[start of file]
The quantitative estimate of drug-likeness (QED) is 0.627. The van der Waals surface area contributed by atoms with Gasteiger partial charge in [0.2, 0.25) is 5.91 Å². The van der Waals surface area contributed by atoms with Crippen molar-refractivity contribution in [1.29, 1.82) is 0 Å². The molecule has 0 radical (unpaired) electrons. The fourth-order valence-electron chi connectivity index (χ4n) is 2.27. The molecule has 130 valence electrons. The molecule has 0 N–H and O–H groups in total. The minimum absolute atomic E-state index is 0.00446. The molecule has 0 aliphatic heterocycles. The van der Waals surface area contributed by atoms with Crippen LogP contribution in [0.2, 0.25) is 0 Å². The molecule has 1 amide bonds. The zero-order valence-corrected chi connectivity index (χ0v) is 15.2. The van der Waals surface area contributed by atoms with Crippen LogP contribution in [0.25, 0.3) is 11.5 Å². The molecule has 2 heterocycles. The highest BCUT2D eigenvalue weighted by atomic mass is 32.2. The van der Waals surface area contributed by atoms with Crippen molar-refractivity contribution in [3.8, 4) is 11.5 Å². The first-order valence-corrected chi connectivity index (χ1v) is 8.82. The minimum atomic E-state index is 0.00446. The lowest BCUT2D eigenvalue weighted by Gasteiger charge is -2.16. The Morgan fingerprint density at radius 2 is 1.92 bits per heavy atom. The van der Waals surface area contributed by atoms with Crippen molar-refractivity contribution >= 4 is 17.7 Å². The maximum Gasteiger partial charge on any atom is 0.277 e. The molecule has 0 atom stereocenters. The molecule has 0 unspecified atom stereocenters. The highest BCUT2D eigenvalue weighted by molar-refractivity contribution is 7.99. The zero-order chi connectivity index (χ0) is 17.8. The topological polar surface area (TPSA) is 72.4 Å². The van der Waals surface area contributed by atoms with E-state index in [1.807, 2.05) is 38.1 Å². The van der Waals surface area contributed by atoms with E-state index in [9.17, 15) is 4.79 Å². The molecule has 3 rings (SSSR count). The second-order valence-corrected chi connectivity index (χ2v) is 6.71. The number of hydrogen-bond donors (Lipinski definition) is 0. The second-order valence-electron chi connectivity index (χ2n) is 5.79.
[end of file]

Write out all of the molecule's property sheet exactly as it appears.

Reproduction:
The quantitative estimate of drug-likeness (QED) is 0.627. The van der Waals surface area contributed by atoms with Gasteiger partial charge in [0.2, 0.25) is 5.91 Å². The van der Waals surface area contributed by atoms with Crippen molar-refractivity contribution in [1.29, 1.82) is 0 Å². The molecule has 0 radical (unpaired) electrons. The fourth-order valence-electron chi connectivity index (χ4n) is 2.27. The molecule has 130 valence electrons. The molecule has 0 N–H and O–H groups in total. The minimum absolute atomic E-state index is 0.00446. The molecule has 0 aliphatic heterocycles. The van der Waals surface area contributed by atoms with Crippen LogP contribution in [0.2, 0.25) is 0 Å². The molecule has 1 amide bonds. The zero-order valence-corrected chi connectivity index (χ0v) is 15.2. The van der Waals surface area contributed by atoms with Crippen LogP contribution in [0.25, 0.3) is 11.5 Å². The molecule has 2 heterocycles. The highest BCUT2D eigenvalue weighted by atomic mass is 32.2. The van der Waals surface area contributed by atoms with Crippen molar-refractivity contribution in [3.8, 4) is 11.5 Å². The first-order valence-corrected chi connectivity index (χ1v) is 8.82. The minimum atomic E-state index is 0.00446. The lowest BCUT2D eigenvalue weighted by Gasteiger charge is -2.16. The Morgan fingerprint density at radius 2 is 1.92 bits per heavy atom. The van der Waals surface area contributed by atoms with Crippen molar-refractivity contribution >= 4 is 17.7 Å². The maximum Gasteiger partial charge on any atom is 0.277 e. The molecule has 0 atom stereocenters. The molecule has 0 unspecified atom stereocenters. The highest BCUT2D eigenvalue weighted by molar-refractivity contribution is 7.99. The zero-order chi connectivity index (χ0) is 17.8. The topological polar surface area (TPSA) is 72.4 Å². The van der Waals surface area contributed by atoms with E-state index in [1.807, 2.05) is 38.1 Å². The van der Waals surface area contributed by atoms with E-state index in [9.17, 15) is 4.79 Å². The molecule has 3 rings (SSSR count). The second-order valence-corrected chi connectivity index (χ2v) is 6.71. The number of hydrogen-bond donors (Lipinski definition) is 0. The second-order valence-electron chi connectivity index (χ2n) is 5.79.